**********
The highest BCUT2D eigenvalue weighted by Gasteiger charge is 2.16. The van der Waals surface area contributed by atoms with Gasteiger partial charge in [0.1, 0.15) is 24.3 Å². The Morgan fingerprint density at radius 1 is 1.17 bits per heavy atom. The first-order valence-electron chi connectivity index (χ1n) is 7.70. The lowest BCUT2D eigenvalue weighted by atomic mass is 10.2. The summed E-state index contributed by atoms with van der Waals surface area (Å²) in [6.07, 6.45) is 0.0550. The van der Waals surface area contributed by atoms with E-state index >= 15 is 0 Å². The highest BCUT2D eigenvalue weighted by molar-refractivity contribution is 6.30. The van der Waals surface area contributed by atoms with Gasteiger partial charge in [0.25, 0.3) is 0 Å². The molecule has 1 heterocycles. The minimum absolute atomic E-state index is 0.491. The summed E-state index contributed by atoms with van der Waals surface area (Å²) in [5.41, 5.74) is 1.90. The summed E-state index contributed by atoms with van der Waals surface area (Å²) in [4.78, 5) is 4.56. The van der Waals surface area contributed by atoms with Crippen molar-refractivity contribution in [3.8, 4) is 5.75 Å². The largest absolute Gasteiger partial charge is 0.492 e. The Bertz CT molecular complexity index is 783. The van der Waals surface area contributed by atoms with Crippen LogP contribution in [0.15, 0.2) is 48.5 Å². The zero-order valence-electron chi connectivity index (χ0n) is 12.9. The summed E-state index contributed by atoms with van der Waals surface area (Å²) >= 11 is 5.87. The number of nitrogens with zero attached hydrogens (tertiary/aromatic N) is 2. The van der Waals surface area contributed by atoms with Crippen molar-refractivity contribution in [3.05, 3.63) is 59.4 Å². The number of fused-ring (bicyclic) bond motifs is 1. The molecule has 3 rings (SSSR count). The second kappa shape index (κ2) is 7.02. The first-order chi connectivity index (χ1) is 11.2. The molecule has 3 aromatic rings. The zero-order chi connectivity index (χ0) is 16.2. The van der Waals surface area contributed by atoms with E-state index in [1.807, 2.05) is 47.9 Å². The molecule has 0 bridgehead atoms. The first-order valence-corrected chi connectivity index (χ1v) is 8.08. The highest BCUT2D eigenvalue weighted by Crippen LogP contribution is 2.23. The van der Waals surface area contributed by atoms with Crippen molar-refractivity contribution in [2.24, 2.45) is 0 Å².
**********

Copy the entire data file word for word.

The highest BCUT2D eigenvalue weighted by Gasteiger charge is 2.16. The van der Waals surface area contributed by atoms with Gasteiger partial charge in [0.1, 0.15) is 24.3 Å². The Morgan fingerprint density at radius 1 is 1.17 bits per heavy atom. The first-order valence-electron chi connectivity index (χ1n) is 7.70. The lowest BCUT2D eigenvalue weighted by atomic mass is 10.2. The summed E-state index contributed by atoms with van der Waals surface area (Å²) in [6.07, 6.45) is 0.0550. The van der Waals surface area contributed by atoms with E-state index >= 15 is 0 Å². The highest BCUT2D eigenvalue weighted by molar-refractivity contribution is 6.30. The van der Waals surface area contributed by atoms with Gasteiger partial charge in [0.25, 0.3) is 0 Å². The molecule has 1 heterocycles. The minimum absolute atomic E-state index is 0.491. The summed E-state index contributed by atoms with van der Waals surface area (Å²) in [5.41, 5.74) is 1.90. The summed E-state index contributed by atoms with van der Waals surface area (Å²) in [4.78, 5) is 4.56. The van der Waals surface area contributed by atoms with Crippen molar-refractivity contribution in [3.8, 4) is 5.75 Å². The largest absolute Gasteiger partial charge is 0.492 e. The Bertz CT molecular complexity index is 783. The van der Waals surface area contributed by atoms with Crippen LogP contribution in [0.15, 0.2) is 48.5 Å². The zero-order valence-electron chi connectivity index (χ0n) is 12.9. The summed E-state index contributed by atoms with van der Waals surface area (Å²) >= 11 is 5.87. The number of nitrogens with zero attached hydrogens (tertiary/aromatic N) is 2. The van der Waals surface area contributed by atoms with Crippen molar-refractivity contribution in [3.05, 3.63) is 59.4 Å². The number of fused-ring (bicyclic) bond motifs is 1. The molecule has 3 rings (SSSR count). The second kappa shape index (κ2) is 7.02. The first-order chi connectivity index (χ1) is 11.2. The molecule has 3 aromatic rings. The zero-order chi connectivity index (χ0) is 16.2. The van der Waals surface area contributed by atoms with E-state index in [1.807, 2.05) is 47.9 Å². The molecule has 0 bridgehead atoms. The first-order valence-corrected chi connectivity index (χ1v) is 8.08. The highest BCUT2D eigenvalue weighted by Crippen LogP contribution is 2.23. The van der Waals surface area contributed by atoms with Crippen molar-refractivity contribution in [2.24, 2.45) is 0 Å².